By Sharon Byrne
Does my vote count?
That’s the question a friend asked me over happy hour one night. He was mad over my chiding him for not voting in the June primary. “Why should I?” he asked heatedly. “Does my vote really count?”
The idealist in me wanted to trot out Founding Father quotes on the duty of every citizen to vote, as this right to democracy was won only after serious bloodshed. I wanted to evoke images of intrepid American voters carrying their carefully marked ballots in the exercise of the right to self-government by electing representatives we feel will best serve the country.
But I paused. We no longer do that, do we? We don’t think of what’s best for the country, state, or city. We think about what’s best for us, and who will serve that. We do that even when doing so might be counter to the best interests of the public.
Enter the rise of clientele politics. In this messy churn of democracy, you can’t take a chance that someone might get elected that won’t do what you want. So people organize into groups, like the green movement, or corporate PACs, where they groom, fund and elect representatives who serve their interests, as one would a client. They micromanage their representatives, with lobbying and campaign contributions right before a key vote to ensure that vote goes their way. Maplight.org does a great job of unmasking contributions to Congress: http://maplight.org/us-congress/legislator Click on a legislator, you’ll get interesting stats like how much money came in from the district vs out of district, out of state, etc.
The ‘$ Near Votes’ tab reveals who gives money in support or opposition of a particular bill, what their interest in that bill is, and how the rep voted. Notice how rarely a legislator votes against a client, er, contributor.
We have the best government money can buy. This is not democracy. It’s votes-for-sale.
I haven’t seen this term nearly enough in print, but clientele politics is a huge problem. Please resist the temptation to fall out immediately into an ideological polarity position – ‘it’s those other guys, darn it – they’re the problem!’ Both parties serve clients.
- Trial lawyers seeking to block any tort reform legislation that forces the losing party in a frivolous lawsuit to pay the winner’s legal fees.
- Big pharmaceutical companies that want to ensure drug price control bills never make it out of committee.
- Public Employee Unions who want outcomes favorable to their members.
- Environmental groups and firms.
It doesn’t matter which side of the ideological side of the fence any of these groups stands on. They’re clients. In tight races, some clients make contributions to both candidates to make sure their interests are served regardless of election outcomes.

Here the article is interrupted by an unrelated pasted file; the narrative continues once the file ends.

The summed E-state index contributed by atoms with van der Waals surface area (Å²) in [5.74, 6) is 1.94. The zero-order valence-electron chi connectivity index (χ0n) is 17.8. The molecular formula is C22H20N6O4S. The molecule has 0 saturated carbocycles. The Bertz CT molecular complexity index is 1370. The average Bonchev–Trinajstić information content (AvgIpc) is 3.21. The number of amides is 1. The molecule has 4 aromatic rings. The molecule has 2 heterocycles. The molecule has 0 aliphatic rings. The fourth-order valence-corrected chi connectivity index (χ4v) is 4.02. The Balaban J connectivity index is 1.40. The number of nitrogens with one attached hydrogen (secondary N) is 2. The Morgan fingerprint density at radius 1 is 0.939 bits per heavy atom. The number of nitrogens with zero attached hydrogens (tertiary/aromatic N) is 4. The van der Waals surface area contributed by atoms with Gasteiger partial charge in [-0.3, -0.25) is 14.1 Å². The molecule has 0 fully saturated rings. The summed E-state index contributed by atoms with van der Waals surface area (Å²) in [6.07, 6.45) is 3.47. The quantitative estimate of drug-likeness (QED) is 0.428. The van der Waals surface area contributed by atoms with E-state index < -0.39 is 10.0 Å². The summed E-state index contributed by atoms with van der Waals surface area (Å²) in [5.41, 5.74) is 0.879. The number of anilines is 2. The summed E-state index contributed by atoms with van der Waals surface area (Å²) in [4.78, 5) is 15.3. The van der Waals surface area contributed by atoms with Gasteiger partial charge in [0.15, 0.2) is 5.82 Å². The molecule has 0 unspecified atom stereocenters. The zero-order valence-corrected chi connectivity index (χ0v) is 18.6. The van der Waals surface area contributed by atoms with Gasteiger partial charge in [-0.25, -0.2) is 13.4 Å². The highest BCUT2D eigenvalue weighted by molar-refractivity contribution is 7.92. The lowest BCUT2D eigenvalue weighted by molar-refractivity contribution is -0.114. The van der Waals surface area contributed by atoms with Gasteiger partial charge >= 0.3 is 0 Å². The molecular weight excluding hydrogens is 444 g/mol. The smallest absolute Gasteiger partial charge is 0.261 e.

There’s some non-partisanship for ya’.
This isn’t just a national or state problem. We have client politics locally too. Client groups deliver votes. Lots of them. Gather enough client groups who will mobilize their supporters, and you’ve got a path to electoral victory.
Watch for client groups in the next election.
Watch for them now – pay attention to the causes or groups your government officials rally to.
The golden rules of clientele politics:
- If it benefits my clients, I vote for it.
- If it doesn’t benefit my clients, I vote against it.
- If it benefits my client’s opposition, I vote against it.
- If it benefits the opposition’s clients, I vote against it.
Wonder why there’s gridlock in US, state or local government? Wonder why they don’t act in the public’s best interest? It’s not necessarily partisan politics. It’s client-driven politics.
Here’s what you can do to combat clientele politics:
- Examine candidates: who endorsed them, who backed them financially. Those are their clients. If you’re an average middle class voter, chances are very good that there is no PAC or group out there advocating for you. Who ever heard of Middle-Class Americans For a Better Country? Wait, there probably is such a group. They’re likely a shadow PAC for pro-life groups.
- Support disclosure laws. Those would force the revelation of clients hiding behind shadow PACs.
- Register as Decline-To-State. Indies definitively dislike partisan and clientele politics, so no camp can count on us to get them across the finish line. They have to win us over. Even better, there are enough of us now to swing elections. There’s power in that because candidates have to answer our concerns on specific issues, not just rely on party or client rhetoric. As a DTS voter, I am targeted by every candidate. Pick the one you think is best for the job, but you still have to know their clients, so you know how they’ll vote…
- Better yet, find a candidate who shuns clientele politics.
- Or run for office yourself, and be wary of would-be-clients bearing campaign funds in exchange for your indebtedness to their cause.